GitHub is making things easier for researchers looking for bugs on its code-hosting site by removing the cap on its bug bounty program's top payout and offering new legal protections for white hat hackers.
After five years, the Microsoft-owned company has decided to revamp its bug bounty program by providing higher rewards for serious bugs and opening up more of its products to bug hunters.
GitHub has removed the limit on the maximum amount it will pay researchers for discovering critical bugs and they can now expect to be rewarded between $20,000 and $30,000 for each critical bug.
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The company's bug bounty rewards have also been raised at lower levels and high-severity bugs will earn researchers between $10,000 and $20,000, medium-severity rewards will earn them between $4,000 and $10,000 and low-severity rewards are now between $617 to $2,000.
GitHub is also removing some of the legal risks researchers participating in its bug bounty program have been exposed to for violating the site's terms. The company has added a new set of Legal Safe Harbor terms to its site policy.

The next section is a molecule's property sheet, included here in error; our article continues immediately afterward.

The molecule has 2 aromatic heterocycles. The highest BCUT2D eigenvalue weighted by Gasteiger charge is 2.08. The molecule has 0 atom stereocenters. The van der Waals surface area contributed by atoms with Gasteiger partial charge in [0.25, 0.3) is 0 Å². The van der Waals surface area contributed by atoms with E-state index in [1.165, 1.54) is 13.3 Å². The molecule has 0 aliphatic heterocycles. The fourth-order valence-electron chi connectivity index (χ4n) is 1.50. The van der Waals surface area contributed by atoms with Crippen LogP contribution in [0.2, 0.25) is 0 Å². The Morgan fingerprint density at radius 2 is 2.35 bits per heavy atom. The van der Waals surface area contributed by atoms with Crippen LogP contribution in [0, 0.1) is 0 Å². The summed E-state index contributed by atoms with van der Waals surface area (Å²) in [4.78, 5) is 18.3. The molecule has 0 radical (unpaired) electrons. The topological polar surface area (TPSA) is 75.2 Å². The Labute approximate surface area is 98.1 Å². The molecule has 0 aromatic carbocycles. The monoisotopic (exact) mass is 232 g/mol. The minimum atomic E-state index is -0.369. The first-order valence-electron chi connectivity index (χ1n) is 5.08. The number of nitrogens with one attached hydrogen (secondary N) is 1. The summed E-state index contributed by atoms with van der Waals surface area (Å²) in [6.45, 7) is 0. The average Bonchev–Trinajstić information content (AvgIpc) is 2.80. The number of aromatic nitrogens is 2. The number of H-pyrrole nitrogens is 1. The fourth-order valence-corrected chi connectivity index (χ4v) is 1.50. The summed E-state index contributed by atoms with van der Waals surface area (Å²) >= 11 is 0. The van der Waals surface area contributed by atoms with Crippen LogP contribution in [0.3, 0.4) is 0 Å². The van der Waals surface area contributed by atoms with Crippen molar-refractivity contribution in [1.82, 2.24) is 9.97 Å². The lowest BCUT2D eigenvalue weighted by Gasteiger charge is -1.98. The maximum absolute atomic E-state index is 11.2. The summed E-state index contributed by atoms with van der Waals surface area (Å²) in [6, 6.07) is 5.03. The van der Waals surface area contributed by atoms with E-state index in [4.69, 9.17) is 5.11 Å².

Researchers will now be protected from violating the terms of the company's site if their actions are carried out specifically for bug bounty research. They will also now be exempt from GitHub's Enterprise Agreement restrictions on reverse engineering and the company vows not to sue them should they overstep the scope of the bug bounty program.
Additionally, all of GitHub's first-party services including GitHub Education, GitHub Leaning Lab, GitHub Jobs and the GitHub Desktop application will be open to researchers searching for bugs.
The company's Phil Turnbull explained why it decided to raise its bug bounty rewards in a blog post (opens in new tab), saying:
“We regularly assess our reward amounts against our industry peers. We also recognize that finding higher-severity vulnerabilities in GitHub’s products is becoming increasingly difficult for researchers and they should be rewarded for their efforts. That’s why we’ve increased our reward amounts at all levels.”
Via ZDNet (opens in new tab)
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